something that turns
erlang code into elixir source code or vice. versa.

Cheers

/Joe





On Mon, Aug 7, 2017 at 3:46 PM, Andrew McIntyre
<[hidden email]> wrote:
> Hello Craig,
>
> Thanks for your help.
>
> I am trying to store the data as efficiently as possible. Its HL7
> natively and this is my test:
>
> OBX|17|FT~TEST|8265-1^^LN&SUBCOMP|1&2&3&4|\H\Spot Image 2\N\||||||F
>
> |~^& are delimiters. The hierarchy is only so deep and using lists of
> lists to provide a tree like way to access the data eg Field 3, repeat
> 1 component 2 subcomponent1
>
> Parsed it looks like this:
>
> [["OBX","17",
>   ["FT","TEST"],
>   [["8265-1",[],["LN","SUBCOMP"]]],
>   [[["1","2","3","4"]]],
>   "\\H\\Spot Image 2\\N\\",[],[],[],[],[],"F"]]
>
> As the format evolves over time the hierarchy can be extended, but
> older clients can still read the value they are expecting if they
> follow the rules, like reading the first value in the list when you
> only expect one value to be there.
>
> Currently a typical system might have 12 million of these records so
> want to keep format as small as possible in the erlang format, hence
> reluctant to tag 2 much, but know how to get value of interest. Maybe
> that is my non erlang background showing up? Traversing 4 small lists
> by index should be fast??
>
> I guess I could save strings as binary in the lists then is_binary
> should work?? Is that the case. I gather on 64bit system especially
> binary is more space efficient.
>
> Monday, August 7, 2017, 10:53:11 PM, you wrote:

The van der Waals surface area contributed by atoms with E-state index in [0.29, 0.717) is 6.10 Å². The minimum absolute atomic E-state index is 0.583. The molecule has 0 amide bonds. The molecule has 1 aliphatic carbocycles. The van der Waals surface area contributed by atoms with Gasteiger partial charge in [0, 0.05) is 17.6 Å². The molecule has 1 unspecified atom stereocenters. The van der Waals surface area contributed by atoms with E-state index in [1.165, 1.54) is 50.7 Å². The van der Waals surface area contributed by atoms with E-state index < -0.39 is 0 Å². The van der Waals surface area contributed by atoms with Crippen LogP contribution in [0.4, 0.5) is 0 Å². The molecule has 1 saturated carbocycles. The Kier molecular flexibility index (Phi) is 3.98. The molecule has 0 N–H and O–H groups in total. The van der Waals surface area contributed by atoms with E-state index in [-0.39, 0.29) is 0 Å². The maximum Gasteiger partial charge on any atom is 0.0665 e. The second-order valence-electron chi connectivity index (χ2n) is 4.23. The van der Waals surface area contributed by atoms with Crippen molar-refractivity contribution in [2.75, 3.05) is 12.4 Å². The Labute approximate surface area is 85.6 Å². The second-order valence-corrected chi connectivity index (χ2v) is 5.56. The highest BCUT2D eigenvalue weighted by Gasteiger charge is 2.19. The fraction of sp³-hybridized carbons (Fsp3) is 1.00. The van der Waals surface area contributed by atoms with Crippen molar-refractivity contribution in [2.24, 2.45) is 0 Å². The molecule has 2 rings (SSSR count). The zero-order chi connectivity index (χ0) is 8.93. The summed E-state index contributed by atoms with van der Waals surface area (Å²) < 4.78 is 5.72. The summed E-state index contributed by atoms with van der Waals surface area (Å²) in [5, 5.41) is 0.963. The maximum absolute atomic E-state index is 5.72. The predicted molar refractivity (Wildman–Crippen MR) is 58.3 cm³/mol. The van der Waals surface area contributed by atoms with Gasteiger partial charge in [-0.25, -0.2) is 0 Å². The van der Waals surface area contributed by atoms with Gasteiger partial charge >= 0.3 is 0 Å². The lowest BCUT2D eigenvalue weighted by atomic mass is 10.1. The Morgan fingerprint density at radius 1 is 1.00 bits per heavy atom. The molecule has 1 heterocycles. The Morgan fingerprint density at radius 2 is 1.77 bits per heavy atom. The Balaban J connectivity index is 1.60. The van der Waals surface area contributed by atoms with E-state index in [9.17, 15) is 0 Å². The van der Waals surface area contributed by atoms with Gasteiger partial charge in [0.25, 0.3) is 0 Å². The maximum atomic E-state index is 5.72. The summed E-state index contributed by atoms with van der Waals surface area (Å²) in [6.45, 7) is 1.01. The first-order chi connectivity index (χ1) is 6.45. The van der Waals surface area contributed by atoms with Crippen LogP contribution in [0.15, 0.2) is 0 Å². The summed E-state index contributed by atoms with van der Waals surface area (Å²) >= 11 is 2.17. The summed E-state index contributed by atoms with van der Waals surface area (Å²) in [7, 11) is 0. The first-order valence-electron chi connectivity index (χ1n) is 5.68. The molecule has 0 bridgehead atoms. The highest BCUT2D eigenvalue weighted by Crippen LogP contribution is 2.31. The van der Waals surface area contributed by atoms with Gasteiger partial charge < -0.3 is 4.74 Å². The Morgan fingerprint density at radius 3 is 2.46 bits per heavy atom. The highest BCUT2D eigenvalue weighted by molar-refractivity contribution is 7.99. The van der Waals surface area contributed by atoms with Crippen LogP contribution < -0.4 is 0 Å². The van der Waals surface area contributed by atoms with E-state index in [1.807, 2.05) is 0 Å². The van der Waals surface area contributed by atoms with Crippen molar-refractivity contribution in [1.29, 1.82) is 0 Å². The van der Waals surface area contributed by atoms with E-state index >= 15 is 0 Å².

>
> z> On 2017年08月07日 月曜日 22:29:31 you wrote:
>>> Hello zxq9,
>>>
>>> Thanks, Unfortunately I do not know the value of the string that will
>>> be there. Its an extensible hierarchy that can be several lists deep -
>>> or not. Might need to revise the data structure
>
> z> In this case it can be useful to consider a way of tagging values.
>
> z> Imagine we want to represent a directory tree structure and have a
> z> descent-first traversal function recurse over it while creating the
> z> tree. We have two things that can happen, there is a flat list of
> z> new directories that need to be created, and there is the
> z> possibility that the tree depth extends deeper at each node.
>
> z> The naive version would look like what you have:
>
> z> ["top_dir_1",
> z>  "top_dir_2",
> z>  ["next_level_1",
> z>   "next_level_2"]]
>
> z> This leaves a bit to be desired, not only because of the problem
> z> you have pointed out that makes it difficult to know what is deep
> z> and what is shallow, but also because we don't really have a good
> z> way to represent a full tree (what would be the name of a directory containing other directories?).
>
> z> So consider instead something like this:
>
> z> [{"top_dir_1", []},
> z>  {"top_dir_2", []},
> z>  {"top_dir_3",
> z>   [{"next_level_1", []},
> z>    {"next_level_2", []}]}]
>
> z> Now we have a representation of each directory's name AND its contents.
>
> z> We can traverse this laterally AND in depth without any ambiguity
> z> or need for carrying around a record of where we have been (by
> z> using depth recursion and tail-call recursion):
>
>
> z> make_tree([{Dir, Contents} | Rest]) ->
> z>     ok =
> z>         case filelib:is_dir(Dir) of
> z>             true ->
> z>                 ok;
> z>             false ->
> z>                 ok = log(info, "Creating dir: ~p", [Dir]),
> z>                 file:make_dir(Dir)
> z>         end,
> z>     ok = file:set_cwd(Dir),
> z>     ok = make_tree(Contents),
> z>     ok = file:set_cwd(".."),
> z>     make_tree(Rest);
> make_tree([]) ->>
> z>     ok.
>
>
> z> Not so bad.